Feed manufacturing must be considered an integral part of the food production chain and therefore subject to quality and safety assurance. The feed industry is ultimately responsible for the quality and safety of the feed it produces. National authorities should provide guidance to manufacturers through codes of practice and standards. In this regard, continued dialogue among producers of feed or feed ingredients, aquaculture producers, processors and the government is of crucial importance.
To promote food safety in aqua-feed for tilapia consumption, raw materials must be purchased from known suppliers with records of low risk. Prior to being processed, raw materials should be thoroughly checked against specifications and for purity by certified laboratories. Feed production processes should be in full compliance with good manufacturing practices and HACCP guidelines.
Even at some modern and well-designed tilapia-processing plants in the region, some operational details do not comply with standard measures that make the workplace safe for workers and final products.
One classic example is plant floors built with channels or ditches designed to collect liquid and solid waste. Workers could accidentally step into the ditches and be hurt. They also interfere with the secure transport of product carts from one stage of the process to the next. A better alternative is solid flooring with a slope that allows water and solids to concentrate on one side of the primary stage of the processing facility.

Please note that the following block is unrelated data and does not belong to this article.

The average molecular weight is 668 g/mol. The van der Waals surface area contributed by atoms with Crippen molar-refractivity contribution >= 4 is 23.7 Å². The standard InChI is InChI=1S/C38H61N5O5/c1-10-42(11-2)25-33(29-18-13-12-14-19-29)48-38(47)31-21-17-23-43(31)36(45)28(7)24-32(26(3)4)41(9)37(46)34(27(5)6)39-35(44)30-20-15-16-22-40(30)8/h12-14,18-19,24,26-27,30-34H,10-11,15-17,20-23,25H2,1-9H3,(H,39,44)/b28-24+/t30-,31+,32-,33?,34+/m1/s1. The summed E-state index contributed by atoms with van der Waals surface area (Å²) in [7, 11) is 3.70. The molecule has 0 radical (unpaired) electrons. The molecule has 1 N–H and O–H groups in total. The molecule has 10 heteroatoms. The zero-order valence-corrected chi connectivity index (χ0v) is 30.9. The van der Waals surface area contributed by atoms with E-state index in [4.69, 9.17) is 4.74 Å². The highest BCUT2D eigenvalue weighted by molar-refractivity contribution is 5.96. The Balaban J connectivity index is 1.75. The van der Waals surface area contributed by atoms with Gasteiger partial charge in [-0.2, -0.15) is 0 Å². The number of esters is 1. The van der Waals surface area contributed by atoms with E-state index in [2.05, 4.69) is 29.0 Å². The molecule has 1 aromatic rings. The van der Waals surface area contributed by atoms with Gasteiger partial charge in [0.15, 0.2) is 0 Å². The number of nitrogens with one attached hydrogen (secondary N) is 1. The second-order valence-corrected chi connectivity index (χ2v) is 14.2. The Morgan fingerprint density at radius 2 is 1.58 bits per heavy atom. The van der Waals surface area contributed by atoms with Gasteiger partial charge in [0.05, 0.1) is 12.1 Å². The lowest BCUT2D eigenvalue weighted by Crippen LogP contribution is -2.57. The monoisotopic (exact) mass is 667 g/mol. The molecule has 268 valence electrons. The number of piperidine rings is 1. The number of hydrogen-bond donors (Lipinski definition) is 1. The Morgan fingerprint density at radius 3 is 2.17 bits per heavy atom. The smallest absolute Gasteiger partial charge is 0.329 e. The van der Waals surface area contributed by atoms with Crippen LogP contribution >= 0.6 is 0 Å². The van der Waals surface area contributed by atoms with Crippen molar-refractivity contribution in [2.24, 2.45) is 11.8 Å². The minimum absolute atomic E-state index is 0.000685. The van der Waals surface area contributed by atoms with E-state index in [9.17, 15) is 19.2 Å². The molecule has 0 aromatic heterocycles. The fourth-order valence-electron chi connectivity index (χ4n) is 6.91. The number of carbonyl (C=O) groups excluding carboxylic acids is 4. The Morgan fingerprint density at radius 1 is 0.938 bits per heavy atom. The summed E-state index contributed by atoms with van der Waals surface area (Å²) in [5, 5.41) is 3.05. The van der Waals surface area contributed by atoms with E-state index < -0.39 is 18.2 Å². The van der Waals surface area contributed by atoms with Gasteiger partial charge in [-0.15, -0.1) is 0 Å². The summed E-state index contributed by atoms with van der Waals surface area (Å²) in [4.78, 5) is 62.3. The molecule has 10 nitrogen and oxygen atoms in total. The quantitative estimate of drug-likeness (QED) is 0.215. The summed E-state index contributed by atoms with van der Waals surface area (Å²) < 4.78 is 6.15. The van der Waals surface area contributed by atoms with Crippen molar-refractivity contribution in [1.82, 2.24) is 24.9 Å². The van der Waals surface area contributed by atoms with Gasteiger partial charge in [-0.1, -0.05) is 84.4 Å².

Some air-conditioned processing facilities lack ceilings, which causes temperature dispersion. Consequently, thermostats never shut off, causing unnecessary energy consumption and likely temperature variations. Constant room temperature in processing facilities is a critical issue in HACCP programs, for the product as well as the workers.
Modern fish-processing plants have adopted effective ways to move product from one station to another that avoid contamination from metal particles and the grease used to lubricate the rails and chains. Conveyor belts and rollers can be a viable alternative.
Ice handling is another issue that merits attention. In some cases, farms and processors use the same ice source. The practice is not very safe from a biosecurity point of view, since the possibility of cross-contamination is very high. The solutions are to use separate icemakers, one for each working stage, or separate storage units to hold the ice produced by one icemaker.
Processors must verify every stage involved in the value-adding process, from receiving the raw material through its transformation to final product, packing and shipping. Lack of coordination among the steps can lead to unwanted food safety issues for consumers.
In successful tilapia production companies such as the ones operating in Ecuador, Costa Rica and Honduras, these control practices have been adopted to serve the export markets and countries that receive the finished products, mostly fresh tilapia fillets. Through inspection visits, purchasing agents verify that good manufacturing practices and effective HACCP protocols are in place.
(Editor’s Note: This article was originally published in the May/June 2008 print edition of the Global Aquaculture Advocate.)